All of the windows in my house have iron bars on them. At the end of my street, and at the end of every street in my neighborhood, there is always a 24-hour guard on duty. Each time I leave my house, I double lock the door and I prepare myself in the event I should be robbed: I make sure I am carrying some cash but not too much. (If I am going on the bus I have my quarter in my hand so I don’t have to dig through my wallet).
El Salvador is a violent place – one of the most violent countries in the world, actually. The civil war is over, but there are probably more guns floating around here now than there were in the 1980s. During the civil war, Salvadorans who fled to Los Angeles to flee the violence found themselves in the midst of L.A. gang conflicts, and in order to protect themselves from the other gangs, the Salvadorans formed their own gang: the Mara Salvatrucha, MS-13. Violence begets more violence. After the war was over, many of these Salvadorans were deported back here. One war was over, but another began. The 18th Street gang and MS-13 fight for control of this country, and in some places, they have won. Even the police don’t go there. The violence here is a combination of turf wars and random violence which keeps the general population in fear and the government with their hands tied, unable to protect its people.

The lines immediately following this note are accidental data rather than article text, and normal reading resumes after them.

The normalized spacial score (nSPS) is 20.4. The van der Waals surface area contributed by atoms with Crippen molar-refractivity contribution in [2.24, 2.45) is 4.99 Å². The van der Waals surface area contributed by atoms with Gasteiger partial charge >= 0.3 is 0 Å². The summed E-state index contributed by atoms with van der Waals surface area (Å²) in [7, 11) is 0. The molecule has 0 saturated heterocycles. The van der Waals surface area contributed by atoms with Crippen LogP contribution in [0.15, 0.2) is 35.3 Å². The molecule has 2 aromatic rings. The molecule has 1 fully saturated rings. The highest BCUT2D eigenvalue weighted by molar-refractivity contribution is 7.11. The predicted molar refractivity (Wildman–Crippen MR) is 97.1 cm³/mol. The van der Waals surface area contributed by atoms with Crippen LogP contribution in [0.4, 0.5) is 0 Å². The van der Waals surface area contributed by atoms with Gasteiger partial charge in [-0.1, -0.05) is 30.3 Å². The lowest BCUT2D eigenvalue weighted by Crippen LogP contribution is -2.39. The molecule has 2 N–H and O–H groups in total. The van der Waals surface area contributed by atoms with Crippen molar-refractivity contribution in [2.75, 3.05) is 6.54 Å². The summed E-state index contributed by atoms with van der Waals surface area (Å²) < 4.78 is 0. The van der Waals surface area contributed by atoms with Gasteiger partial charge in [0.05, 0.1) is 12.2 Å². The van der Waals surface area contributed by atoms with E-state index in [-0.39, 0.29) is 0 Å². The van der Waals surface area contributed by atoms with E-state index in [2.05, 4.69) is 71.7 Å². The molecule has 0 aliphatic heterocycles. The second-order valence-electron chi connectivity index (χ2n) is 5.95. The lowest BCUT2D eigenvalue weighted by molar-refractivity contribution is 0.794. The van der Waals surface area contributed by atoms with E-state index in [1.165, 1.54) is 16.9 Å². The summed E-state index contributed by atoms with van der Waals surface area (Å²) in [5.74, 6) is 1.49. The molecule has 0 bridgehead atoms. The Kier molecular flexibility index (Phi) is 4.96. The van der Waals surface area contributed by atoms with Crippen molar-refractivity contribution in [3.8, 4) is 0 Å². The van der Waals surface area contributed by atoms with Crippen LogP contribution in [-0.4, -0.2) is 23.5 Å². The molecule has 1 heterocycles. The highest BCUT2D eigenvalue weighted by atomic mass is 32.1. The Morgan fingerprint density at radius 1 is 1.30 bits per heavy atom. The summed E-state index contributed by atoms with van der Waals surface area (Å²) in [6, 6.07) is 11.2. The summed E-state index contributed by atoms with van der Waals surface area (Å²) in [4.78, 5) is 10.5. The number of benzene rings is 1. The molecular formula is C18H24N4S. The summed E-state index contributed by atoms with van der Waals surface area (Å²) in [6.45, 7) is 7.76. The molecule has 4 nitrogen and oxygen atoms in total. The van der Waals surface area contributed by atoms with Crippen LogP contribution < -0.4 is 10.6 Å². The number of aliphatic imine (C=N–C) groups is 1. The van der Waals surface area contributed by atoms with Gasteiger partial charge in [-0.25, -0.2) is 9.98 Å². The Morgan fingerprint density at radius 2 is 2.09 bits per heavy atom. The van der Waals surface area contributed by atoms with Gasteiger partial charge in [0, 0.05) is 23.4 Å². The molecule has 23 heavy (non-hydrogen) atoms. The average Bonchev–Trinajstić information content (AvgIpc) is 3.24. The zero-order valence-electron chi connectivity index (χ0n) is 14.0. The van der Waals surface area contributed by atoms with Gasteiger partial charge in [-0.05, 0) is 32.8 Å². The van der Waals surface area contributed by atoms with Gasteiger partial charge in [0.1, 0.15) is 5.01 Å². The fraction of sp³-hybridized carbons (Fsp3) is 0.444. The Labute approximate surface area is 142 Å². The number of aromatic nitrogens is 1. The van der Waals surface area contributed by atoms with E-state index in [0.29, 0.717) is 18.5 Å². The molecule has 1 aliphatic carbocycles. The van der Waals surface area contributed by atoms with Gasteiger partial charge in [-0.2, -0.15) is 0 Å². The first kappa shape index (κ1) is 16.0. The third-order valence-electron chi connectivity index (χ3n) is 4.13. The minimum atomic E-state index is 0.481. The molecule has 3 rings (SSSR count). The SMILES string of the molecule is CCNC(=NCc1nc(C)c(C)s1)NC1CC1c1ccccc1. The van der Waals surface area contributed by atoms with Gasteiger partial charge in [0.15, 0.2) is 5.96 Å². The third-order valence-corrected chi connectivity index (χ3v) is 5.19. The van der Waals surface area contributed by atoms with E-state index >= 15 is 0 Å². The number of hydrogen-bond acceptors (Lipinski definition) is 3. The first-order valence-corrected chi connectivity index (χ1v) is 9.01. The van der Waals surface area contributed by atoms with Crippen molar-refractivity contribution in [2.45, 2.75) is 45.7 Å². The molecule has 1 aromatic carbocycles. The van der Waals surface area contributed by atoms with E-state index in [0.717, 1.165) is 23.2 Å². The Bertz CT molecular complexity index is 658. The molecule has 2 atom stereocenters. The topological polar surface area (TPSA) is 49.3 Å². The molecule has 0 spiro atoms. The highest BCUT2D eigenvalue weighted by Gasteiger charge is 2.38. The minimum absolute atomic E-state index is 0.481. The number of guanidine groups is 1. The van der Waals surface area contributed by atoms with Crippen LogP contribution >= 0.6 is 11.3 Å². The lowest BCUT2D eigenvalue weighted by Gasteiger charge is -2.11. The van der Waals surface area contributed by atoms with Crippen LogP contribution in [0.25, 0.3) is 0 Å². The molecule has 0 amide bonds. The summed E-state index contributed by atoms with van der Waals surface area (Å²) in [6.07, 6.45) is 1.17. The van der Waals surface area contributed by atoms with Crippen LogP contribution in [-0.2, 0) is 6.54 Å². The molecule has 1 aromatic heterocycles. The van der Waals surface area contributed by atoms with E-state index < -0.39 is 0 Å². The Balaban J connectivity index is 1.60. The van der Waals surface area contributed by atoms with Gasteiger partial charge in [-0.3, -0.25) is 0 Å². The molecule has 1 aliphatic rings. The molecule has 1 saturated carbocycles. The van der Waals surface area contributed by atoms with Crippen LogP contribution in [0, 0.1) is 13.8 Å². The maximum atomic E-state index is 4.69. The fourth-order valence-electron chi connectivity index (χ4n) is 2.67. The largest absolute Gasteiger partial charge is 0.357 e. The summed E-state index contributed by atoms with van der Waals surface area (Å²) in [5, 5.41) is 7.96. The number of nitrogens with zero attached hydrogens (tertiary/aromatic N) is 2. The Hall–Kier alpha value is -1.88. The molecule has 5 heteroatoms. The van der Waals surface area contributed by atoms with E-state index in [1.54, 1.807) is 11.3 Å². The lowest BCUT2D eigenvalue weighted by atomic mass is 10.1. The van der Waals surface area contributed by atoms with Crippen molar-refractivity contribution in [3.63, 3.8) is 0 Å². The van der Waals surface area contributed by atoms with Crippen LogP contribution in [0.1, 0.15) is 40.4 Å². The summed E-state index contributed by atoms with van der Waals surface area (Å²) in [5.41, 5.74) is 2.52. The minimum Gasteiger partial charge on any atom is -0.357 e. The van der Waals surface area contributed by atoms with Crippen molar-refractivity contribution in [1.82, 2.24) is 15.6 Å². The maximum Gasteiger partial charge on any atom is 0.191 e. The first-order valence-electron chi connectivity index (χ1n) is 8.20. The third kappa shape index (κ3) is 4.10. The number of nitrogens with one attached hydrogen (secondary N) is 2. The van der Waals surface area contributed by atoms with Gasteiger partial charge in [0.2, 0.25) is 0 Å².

I am lucky. I live in a middle class neighborhood where I feel very safe. I, unlike many of my Salvadoran friends, can afford to live in a neighborhood where the kids play soccer and ride their bikes outside on the streets, and neighbors trust one another and share soda and gossip and live in community. There are no gangs here, and I suspect that there won’t be anytime soon. You see, since the kids from my neighborhood are mostly middle class, they don’t go to bed hungry and they don’t worry about how to afford books for school or how to pay the hospital bills. And since they aren’t so desperate, they don’t have to do desperate things.
How does this “culture of violence,” as it is called, manifest itself in my life, then?
On a field trip to the beach with families from Centro Hogar, the pre-school where I work, a grandmother takes off her shoe and uses it to beat her grandson Mario. Hard. She yells and chastises him for not listening to her and he screams and cries in anger and pain and terror. Annie and I stand in shock, watching, wanting her to stop but not really knowing what to do. Everyone else just walks by, as if it were normal and maybe we should just stop staring and pretend it were not happening. Do I have the right to tell her to stop chastising her grandson with violence? Do I have the right to lecture her about how violence does not work as a discipline method? Suddenly, I am aware of the fact that I am a foreigner. Is this one of those “cultural differences”? Are all these Salvadorans just used to seeing this kind of violence? Has it become so normalized that it takes an outsider to be shocked by it? If Mario grows up being beaten, won’t he also learn to use violence to discipline his children, or his wife, or the gang from across the barrio?